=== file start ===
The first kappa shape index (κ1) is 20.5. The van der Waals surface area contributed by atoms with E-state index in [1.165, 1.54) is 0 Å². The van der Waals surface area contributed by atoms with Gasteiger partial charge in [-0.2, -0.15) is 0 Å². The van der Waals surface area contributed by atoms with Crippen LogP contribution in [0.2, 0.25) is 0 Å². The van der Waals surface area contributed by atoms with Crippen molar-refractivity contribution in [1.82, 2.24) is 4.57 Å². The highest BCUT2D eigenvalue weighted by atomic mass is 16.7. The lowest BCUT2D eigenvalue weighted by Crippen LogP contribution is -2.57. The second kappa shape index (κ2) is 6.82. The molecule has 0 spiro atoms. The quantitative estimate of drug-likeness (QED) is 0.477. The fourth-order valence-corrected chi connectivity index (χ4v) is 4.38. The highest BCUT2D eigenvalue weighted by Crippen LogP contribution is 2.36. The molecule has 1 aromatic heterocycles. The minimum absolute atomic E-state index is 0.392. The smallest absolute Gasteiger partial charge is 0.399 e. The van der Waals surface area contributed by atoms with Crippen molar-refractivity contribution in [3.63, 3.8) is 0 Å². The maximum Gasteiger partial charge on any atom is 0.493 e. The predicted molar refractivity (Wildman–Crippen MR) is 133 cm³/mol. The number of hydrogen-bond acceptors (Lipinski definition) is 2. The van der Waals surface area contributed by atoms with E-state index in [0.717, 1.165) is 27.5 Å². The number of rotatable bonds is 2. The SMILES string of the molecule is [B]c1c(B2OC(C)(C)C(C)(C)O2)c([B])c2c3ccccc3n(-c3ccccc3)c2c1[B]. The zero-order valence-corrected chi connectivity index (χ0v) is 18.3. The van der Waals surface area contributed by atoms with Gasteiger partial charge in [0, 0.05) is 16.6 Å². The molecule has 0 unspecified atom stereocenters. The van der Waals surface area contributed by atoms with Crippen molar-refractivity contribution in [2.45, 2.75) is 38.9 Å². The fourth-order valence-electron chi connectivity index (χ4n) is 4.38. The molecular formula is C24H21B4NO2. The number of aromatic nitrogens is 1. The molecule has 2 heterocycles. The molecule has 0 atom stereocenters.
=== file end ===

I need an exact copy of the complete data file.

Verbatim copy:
The first kappa shape index (κ1) is 20.5. The van der Waals surface area contributed by atoms with E-state index in [1.165, 1.54) is 0 Å². The van der Waals surface area contributed by atoms with Gasteiger partial charge in [-0.2, -0.15) is 0 Å². The van der Waals surface area contributed by atoms with Crippen LogP contribution in [0.2, 0.25) is 0 Å². The van der Waals surface area contributed by atoms with Crippen molar-refractivity contribution in [1.82, 2.24) is 4.57 Å². The highest BCUT2D eigenvalue weighted by atomic mass is 16.7. The lowest BCUT2D eigenvalue weighted by Crippen LogP contribution is -2.57. The second kappa shape index (κ2) is 6.82. The molecule has 0 spiro atoms. The quantitative estimate of drug-likeness (QED) is 0.477. The fourth-order valence-corrected chi connectivity index (χ4v) is 4.38. The highest BCUT2D eigenvalue weighted by Crippen LogP contribution is 2.36. The molecule has 1 aromatic heterocycles. The minimum absolute atomic E-state index is 0.392. The smallest absolute Gasteiger partial charge is 0.399 e. The van der Waals surface area contributed by atoms with Crippen molar-refractivity contribution in [3.63, 3.8) is 0 Å². The maximum Gasteiger partial charge on any atom is 0.493 e. The predicted molar refractivity (Wildman–Crippen MR) is 133 cm³/mol. The number of hydrogen-bond acceptors (Lipinski definition) is 2. The van der Waals surface area contributed by atoms with E-state index in [0.717, 1.165) is 27.5 Å². The number of rotatable bonds is 2. The SMILES string of the molecule is [B]c1c(B2OC(C)(C)C(C)(C)O2)c([B])c2c3ccccc3n(-c3ccccc3)c2c1[B]. The zero-order valence-corrected chi connectivity index (χ0v) is 18.3. The van der Waals surface area contributed by atoms with Gasteiger partial charge in [0, 0.05) is 16.6 Å². The molecule has 0 unspecified atom stereocenters. The van der Waals surface area contributed by atoms with Crippen molar-refractivity contribution in [2.45, 2.75) is 38.9 Å². The fourth-order valence-electron chi connectivity index (χ4n) is 4.38. The molecular formula is C24H21B4NO2. The number of aromatic nitrogens is 1. The molecule has 2 heterocycles. The molecule has 0 atom stereocenters.